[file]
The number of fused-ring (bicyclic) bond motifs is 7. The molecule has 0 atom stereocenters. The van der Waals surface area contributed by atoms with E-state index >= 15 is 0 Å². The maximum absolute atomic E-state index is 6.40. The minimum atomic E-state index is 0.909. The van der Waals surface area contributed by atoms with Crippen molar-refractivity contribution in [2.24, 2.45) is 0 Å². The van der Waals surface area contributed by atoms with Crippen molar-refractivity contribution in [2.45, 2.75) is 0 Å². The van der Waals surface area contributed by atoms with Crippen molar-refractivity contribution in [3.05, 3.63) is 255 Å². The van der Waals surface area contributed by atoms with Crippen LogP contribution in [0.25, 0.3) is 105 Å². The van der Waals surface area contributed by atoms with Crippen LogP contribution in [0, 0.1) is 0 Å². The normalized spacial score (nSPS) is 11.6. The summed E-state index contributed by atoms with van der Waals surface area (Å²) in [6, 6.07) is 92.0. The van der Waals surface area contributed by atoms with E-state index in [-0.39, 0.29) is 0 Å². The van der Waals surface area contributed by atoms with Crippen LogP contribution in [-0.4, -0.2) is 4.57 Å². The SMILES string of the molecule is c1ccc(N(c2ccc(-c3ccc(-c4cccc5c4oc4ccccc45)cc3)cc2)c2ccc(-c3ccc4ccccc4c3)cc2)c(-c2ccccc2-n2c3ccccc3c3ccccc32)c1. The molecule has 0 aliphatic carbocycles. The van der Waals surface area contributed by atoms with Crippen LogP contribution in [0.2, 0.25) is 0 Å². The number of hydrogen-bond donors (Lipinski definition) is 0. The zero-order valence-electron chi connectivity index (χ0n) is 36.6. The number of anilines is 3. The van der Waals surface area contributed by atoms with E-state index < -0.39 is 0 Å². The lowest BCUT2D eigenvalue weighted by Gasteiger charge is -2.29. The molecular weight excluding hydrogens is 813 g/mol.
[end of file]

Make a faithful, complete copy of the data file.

The number of fused-ring (bicyclic) bond motifs is 7. The molecule has 0 atom stereocenters. The van der Waals surface area contributed by atoms with E-state index >= 15 is 0 Å². The maximum absolute atomic E-state index is 6.40. The minimum atomic E-state index is 0.909. The van der Waals surface area contributed by atoms with Crippen molar-refractivity contribution in [2.24, 2.45) is 0 Å². The van der Waals surface area contributed by atoms with Crippen molar-refractivity contribution in [2.45, 2.75) is 0 Å². The van der Waals surface area contributed by atoms with Crippen molar-refractivity contribution in [3.05, 3.63) is 255 Å². The van der Waals surface area contributed by atoms with Crippen LogP contribution in [0.25, 0.3) is 105 Å². The van der Waals surface area contributed by atoms with Crippen LogP contribution in [0, 0.1) is 0 Å². The normalized spacial score (nSPS) is 11.6. The summed E-state index contributed by atoms with van der Waals surface area (Å²) in [6, 6.07) is 92.0. The van der Waals surface area contributed by atoms with E-state index in [-0.39, 0.29) is 0 Å². The van der Waals surface area contributed by atoms with Crippen LogP contribution in [-0.4, -0.2) is 4.57 Å². The SMILES string of the molecule is c1ccc(N(c2ccc(-c3ccc(-c4cccc5c4oc4ccccc45)cc3)cc2)c2ccc(-c3ccc4ccccc4c3)cc2)c(-c2ccccc2-n2c3ccccc3c3ccccc32)c1. The molecule has 0 aliphatic carbocycles. The van der Waals surface area contributed by atoms with Crippen LogP contribution in [0.2, 0.25) is 0 Å². The number of hydrogen-bond donors (Lipinski definition) is 0. The zero-order valence-electron chi connectivity index (χ0n) is 36.6. The number of anilines is 3. The van der Waals surface area contributed by atoms with E-state index < -0.39 is 0 Å². The lowest BCUT2D eigenvalue weighted by Gasteiger charge is -2.29. The molecular weight excluding hydrogens is 813 g/mol.